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Burdened by scandals, school shooting offered Trump World a 'reprieve'

If you work in a White House so overcome by scandal that a slaughter in a high school offers a breather, perhaps there's something wrong with that White House.
TOPSHOT - US President Donald Trump leaves after speaking during the first meeting of the Presidential Advisory Commission on Election Integrity in the...

Donald Trump's White House team faced daunting challenges last week, burdened by multiple controversies at once. The president and his aides found it difficult to answer questions, for example, about whether they tried to cover for a staff secretary accused of violence toward women. Rumors were rampant that the White House chief of staff was on his way out.

At the same time, the Russia scandal was becoming more serious; Trump confronted reports of two adulterous affairs with women from the adult-entertainment industry; and two cabinet members struggled to explain taxpayer-financed trips.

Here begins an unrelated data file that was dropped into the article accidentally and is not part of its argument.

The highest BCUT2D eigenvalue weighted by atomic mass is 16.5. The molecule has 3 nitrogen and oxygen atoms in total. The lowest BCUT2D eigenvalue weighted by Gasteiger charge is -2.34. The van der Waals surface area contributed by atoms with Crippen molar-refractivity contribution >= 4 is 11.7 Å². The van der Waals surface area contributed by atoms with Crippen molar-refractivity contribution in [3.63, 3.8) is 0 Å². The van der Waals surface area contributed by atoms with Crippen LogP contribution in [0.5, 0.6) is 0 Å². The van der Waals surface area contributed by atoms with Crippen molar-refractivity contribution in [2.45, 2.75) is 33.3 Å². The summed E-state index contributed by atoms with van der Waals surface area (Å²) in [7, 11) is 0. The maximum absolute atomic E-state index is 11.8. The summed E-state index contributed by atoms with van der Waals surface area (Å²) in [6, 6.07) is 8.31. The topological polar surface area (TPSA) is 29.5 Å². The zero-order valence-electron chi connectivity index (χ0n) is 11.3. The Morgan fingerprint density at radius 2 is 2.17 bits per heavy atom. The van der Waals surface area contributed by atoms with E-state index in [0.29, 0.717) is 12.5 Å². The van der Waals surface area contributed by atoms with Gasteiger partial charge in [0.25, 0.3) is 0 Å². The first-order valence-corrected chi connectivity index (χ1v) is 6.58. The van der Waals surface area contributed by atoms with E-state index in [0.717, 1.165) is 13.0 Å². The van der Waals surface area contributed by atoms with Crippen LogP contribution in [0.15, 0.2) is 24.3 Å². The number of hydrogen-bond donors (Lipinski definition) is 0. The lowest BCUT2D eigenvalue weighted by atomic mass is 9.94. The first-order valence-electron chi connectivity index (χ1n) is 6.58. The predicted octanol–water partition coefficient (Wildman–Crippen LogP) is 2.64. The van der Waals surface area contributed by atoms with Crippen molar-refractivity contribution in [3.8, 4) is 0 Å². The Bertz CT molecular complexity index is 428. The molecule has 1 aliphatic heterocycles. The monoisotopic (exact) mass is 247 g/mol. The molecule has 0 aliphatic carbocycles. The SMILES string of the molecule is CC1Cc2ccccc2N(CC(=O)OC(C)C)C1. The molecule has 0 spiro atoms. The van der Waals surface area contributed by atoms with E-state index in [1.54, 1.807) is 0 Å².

Against this backdrop, the Washington Post  reported overnight, some in the White House apparently felt some relief after a mass murder pushed West Wing controversies off the front page.

[A] gun massacre at a Florida high school last Wednesday, which left 17 dead, seemed to shift the media glare away from the Trump scandals and gave embattled aides an opportunity to re­focus on handling a crisis not of their own making. While the White House mourned the loss of life in Parkland, Fla., some aides privately acknowledged that the tragedy offered a breather from the political storm.

"For everyone, it was a distraction or a reprieve," an unnamed White House official told the Post. "A lot of people here felt like it was a reprieve from seven or eight days of just getting pummeled."

He or she added, "But as we all know, sadly, when the coverage dies down a little bit, we'll be back through the chaos."

Look, I realize that White House officials have to balance personal and policy priorities. Those in positions of authority sometimes have to deal with painful circumstances as people and as political actors simultaneously. It's the nature of the work.

But that doesn't make the quote from a White House aide any easier to stomach.

If you're relieved by coverage of dead kids, perhaps a career in public service isn't for you. If you work in a White House so overcome by scandal that a slaughter in a high school offers a breather, perhaps there's something fundamentally wrong with that White House.